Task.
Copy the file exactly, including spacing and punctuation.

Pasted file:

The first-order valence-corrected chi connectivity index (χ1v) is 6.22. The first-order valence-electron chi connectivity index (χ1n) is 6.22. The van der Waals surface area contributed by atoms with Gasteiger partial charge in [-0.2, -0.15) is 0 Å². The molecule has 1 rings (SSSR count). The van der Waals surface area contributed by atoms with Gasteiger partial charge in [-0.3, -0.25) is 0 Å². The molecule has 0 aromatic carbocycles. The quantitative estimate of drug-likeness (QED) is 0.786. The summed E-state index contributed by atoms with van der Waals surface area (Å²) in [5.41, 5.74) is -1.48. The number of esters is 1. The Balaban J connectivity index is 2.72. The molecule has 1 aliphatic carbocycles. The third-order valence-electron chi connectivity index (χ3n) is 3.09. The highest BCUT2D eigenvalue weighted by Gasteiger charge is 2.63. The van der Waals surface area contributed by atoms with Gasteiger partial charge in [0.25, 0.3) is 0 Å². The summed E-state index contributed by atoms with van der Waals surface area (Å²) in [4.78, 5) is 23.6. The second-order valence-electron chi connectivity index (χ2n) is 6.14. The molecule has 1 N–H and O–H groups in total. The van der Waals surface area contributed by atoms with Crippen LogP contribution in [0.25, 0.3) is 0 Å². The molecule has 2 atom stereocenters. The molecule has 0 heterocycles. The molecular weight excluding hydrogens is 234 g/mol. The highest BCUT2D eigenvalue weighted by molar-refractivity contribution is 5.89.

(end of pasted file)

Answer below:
The first-order valence-corrected chi connectivity index (χ1v) is 6.22. The first-order valence-electron chi connectivity index (χ1n) is 6.22. The van der Waals surface area contributed by atoms with Gasteiger partial charge in [-0.2, -0.15) is 0 Å². The molecule has 1 rings (SSSR count). The van der Waals surface area contributed by atoms with Gasteiger partial charge in [-0.3, -0.25) is 0 Å². The molecule has 0 aromatic carbocycles. The quantitative estimate of drug-likeness (QED) is 0.786. The summed E-state index contributed by atoms with van der Waals surface area (Å²) in [5.41, 5.74) is -1.48. The number of esters is 1. The Balaban J connectivity index is 2.72. The molecule has 1 aliphatic carbocycles. The third-order valence-electron chi connectivity index (χ3n) is 3.09. The highest BCUT2D eigenvalue weighted by Gasteiger charge is 2.63. The van der Waals surface area contributed by atoms with Gasteiger partial charge in [0.25, 0.3) is 0 Å². The summed E-state index contributed by atoms with van der Waals surface area (Å²) in [4.78, 5) is 23.6. The second-order valence-electron chi connectivity index (χ2n) is 6.14. The molecule has 1 N–H and O–H groups in total. The van der Waals surface area contributed by atoms with Crippen LogP contribution in [0.25, 0.3) is 0 Å². The molecule has 2 atom stereocenters. The molecule has 0 heterocycles. The molecular weight excluding hydrogens is 234 g/mol. The highest BCUT2D eigenvalue weighted by molar-refractivity contribution is 5.89.